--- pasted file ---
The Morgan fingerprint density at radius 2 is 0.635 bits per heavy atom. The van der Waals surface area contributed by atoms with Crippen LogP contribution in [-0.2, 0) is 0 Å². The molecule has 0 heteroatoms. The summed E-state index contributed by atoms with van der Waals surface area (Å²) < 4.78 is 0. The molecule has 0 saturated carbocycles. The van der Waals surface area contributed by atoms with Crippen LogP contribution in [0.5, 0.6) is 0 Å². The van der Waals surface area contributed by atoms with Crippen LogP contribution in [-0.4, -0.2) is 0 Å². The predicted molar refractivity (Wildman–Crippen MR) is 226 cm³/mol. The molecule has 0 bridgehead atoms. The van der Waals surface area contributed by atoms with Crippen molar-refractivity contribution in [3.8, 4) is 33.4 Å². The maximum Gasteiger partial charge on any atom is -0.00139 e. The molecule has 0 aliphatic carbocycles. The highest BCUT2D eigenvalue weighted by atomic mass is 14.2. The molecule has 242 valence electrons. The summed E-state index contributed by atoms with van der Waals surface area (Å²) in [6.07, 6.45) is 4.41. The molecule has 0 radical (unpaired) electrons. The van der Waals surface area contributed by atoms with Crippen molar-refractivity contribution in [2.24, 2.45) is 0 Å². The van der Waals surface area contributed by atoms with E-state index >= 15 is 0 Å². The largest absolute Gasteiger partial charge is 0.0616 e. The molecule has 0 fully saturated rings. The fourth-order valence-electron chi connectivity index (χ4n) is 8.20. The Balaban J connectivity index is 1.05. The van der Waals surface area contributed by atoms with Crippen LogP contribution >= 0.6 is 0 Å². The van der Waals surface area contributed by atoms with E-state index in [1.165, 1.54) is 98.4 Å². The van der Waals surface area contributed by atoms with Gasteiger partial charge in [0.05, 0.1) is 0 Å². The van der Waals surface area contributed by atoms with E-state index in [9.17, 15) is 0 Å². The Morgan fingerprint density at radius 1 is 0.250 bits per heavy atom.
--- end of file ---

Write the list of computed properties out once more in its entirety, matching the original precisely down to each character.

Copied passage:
The Morgan fingerprint density at radius 2 is 0.635 bits per heavy atom. The van der Waals surface area contributed by atoms with Crippen LogP contribution in [-0.2, 0) is 0 Å². The molecule has 0 heteroatoms. The summed E-state index contributed by atoms with van der Waals surface area (Å²) < 4.78 is 0. The molecule has 0 saturated carbocycles. The van der Waals surface area contributed by atoms with Crippen LogP contribution in [0.5, 0.6) is 0 Å². The van der Waals surface area contributed by atoms with Crippen LogP contribution in [-0.4, -0.2) is 0 Å². The predicted molar refractivity (Wildman–Crippen MR) is 226 cm³/mol. The molecule has 0 bridgehead atoms. The van der Waals surface area contributed by atoms with Crippen molar-refractivity contribution in [3.8, 4) is 33.4 Å². The maximum Gasteiger partial charge on any atom is -0.00139 e. The molecule has 0 aliphatic carbocycles. The highest BCUT2D eigenvalue weighted by atomic mass is 14.2. The molecule has 242 valence electrons. The summed E-state index contributed by atoms with van der Waals surface area (Å²) in [6.07, 6.45) is 4.41. The molecule has 0 radical (unpaired) electrons. The van der Waals surface area contributed by atoms with Crippen molar-refractivity contribution in [2.24, 2.45) is 0 Å². The van der Waals surface area contributed by atoms with E-state index >= 15 is 0 Å². The largest absolute Gasteiger partial charge is 0.0616 e. The molecule has 0 fully saturated rings. The fourth-order valence-electron chi connectivity index (χ4n) is 8.20. The Balaban J connectivity index is 1.05. The van der Waals surface area contributed by atoms with Crippen LogP contribution >= 0.6 is 0 Å². The van der Waals surface area contributed by atoms with E-state index in [1.165, 1.54) is 98.4 Å². The van der Waals surface area contributed by atoms with Gasteiger partial charge in [0.05, 0.1) is 0 Å². The van der Waals surface area contributed by atoms with E-state index in [9.17, 15) is 0 Å². The Morgan fingerprint density at radius 1 is 0.250 bits per heavy atom.